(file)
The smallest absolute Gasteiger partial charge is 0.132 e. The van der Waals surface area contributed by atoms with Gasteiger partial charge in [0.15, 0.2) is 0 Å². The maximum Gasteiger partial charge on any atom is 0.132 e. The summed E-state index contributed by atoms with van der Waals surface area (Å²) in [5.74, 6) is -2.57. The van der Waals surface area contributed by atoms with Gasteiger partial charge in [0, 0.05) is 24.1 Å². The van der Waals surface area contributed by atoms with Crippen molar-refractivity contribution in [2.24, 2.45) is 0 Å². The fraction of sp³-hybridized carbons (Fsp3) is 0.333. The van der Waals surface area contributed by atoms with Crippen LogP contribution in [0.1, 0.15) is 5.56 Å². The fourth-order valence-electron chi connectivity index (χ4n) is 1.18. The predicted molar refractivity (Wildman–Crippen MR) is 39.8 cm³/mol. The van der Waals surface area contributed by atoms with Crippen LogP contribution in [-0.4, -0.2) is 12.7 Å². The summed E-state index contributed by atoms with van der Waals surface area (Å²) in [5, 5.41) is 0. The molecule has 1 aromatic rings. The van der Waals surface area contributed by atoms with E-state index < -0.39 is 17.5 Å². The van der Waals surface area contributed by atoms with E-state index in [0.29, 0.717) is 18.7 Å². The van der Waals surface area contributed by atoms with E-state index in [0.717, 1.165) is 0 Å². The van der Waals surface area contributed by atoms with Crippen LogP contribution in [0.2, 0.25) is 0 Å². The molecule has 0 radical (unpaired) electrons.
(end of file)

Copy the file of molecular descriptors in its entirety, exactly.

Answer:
The smallest absolute Gasteiger partial charge is 0.132 e. The van der Waals surface area contributed by atoms with Gasteiger partial charge in [0.15, 0.2) is 0 Å². The maximum Gasteiger partial charge on any atom is 0.132 e. The summed E-state index contributed by atoms with van der Waals surface area (Å²) in [5.74, 6) is -2.57. The van der Waals surface area contributed by atoms with Gasteiger partial charge in [0, 0.05) is 24.1 Å². The van der Waals surface area contributed by atoms with Crippen molar-refractivity contribution in [2.24, 2.45) is 0 Å². The fraction of sp³-hybridized carbons (Fsp3) is 0.333. The van der Waals surface area contributed by atoms with Crippen LogP contribution in [0.1, 0.15) is 5.56 Å². The fourth-order valence-electron chi connectivity index (χ4n) is 1.18. The predicted molar refractivity (Wildman–Crippen MR) is 39.8 cm³/mol. The van der Waals surface area contributed by atoms with Crippen LogP contribution in [-0.4, -0.2) is 12.7 Å². The summed E-state index contributed by atoms with van der Waals surface area (Å²) in [5, 5.41) is 0. The molecule has 1 aromatic rings. The van der Waals surface area contributed by atoms with E-state index < -0.39 is 17.5 Å². The van der Waals surface area contributed by atoms with E-state index in [0.29, 0.717) is 18.7 Å². The van der Waals surface area contributed by atoms with E-state index in [0.717, 1.165) is 0 Å². The van der Waals surface area contributed by atoms with Crippen LogP contribution in [0.2, 0.25) is 0 Å². The molecule has 0 radical (unpaired) electrons.